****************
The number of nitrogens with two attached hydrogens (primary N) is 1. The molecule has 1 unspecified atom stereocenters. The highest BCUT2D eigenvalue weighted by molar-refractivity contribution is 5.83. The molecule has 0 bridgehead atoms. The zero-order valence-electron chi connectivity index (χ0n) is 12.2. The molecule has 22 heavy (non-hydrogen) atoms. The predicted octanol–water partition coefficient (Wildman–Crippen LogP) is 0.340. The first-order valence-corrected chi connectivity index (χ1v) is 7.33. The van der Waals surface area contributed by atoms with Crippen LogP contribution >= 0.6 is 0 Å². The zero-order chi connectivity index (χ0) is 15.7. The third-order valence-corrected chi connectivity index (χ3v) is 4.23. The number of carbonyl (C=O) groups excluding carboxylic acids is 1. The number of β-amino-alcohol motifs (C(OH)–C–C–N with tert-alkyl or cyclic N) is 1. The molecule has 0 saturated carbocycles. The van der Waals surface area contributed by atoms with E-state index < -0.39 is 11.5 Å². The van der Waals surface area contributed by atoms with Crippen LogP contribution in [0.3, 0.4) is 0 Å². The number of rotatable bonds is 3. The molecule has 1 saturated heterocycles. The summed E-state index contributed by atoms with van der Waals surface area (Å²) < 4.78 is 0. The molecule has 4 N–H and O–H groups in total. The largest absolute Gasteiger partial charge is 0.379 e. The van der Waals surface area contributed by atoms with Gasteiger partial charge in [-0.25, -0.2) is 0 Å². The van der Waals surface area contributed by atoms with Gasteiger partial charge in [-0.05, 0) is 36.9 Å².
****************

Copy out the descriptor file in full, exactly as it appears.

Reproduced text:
The number of nitrogens with two attached hydrogens (primary N) is 1. The molecule has 1 unspecified atom stereocenters. The highest BCUT2D eigenvalue weighted by molar-refractivity contribution is 5.83. The molecule has 0 bridgehead atoms. The zero-order valence-electron chi connectivity index (χ0n) is 12.2. The molecule has 22 heavy (non-hydrogen) atoms. The predicted octanol–water partition coefficient (Wildman–Crippen LogP) is 0.340. The first-order valence-corrected chi connectivity index (χ1v) is 7.33. The van der Waals surface area contributed by atoms with Crippen LogP contribution >= 0.6 is 0 Å². The zero-order chi connectivity index (χ0) is 15.7. The third-order valence-corrected chi connectivity index (χ3v) is 4.23. The number of carbonyl (C=O) groups excluding carboxylic acids is 1. The number of β-amino-alcohol motifs (C(OH)–C–C–N with tert-alkyl or cyclic N) is 1. The molecule has 0 saturated carbocycles. The van der Waals surface area contributed by atoms with E-state index < -0.39 is 11.5 Å². The van der Waals surface area contributed by atoms with Crippen LogP contribution in [0.3, 0.4) is 0 Å². The number of rotatable bonds is 3. The molecule has 1 saturated heterocycles. The summed E-state index contributed by atoms with van der Waals surface area (Å²) < 4.78 is 0. The molecule has 4 N–H and O–H groups in total. The largest absolute Gasteiger partial charge is 0.379 e. The van der Waals surface area contributed by atoms with Gasteiger partial charge in [-0.25, -0.2) is 0 Å². The van der Waals surface area contributed by atoms with Gasteiger partial charge in [-0.05, 0) is 36.9 Å².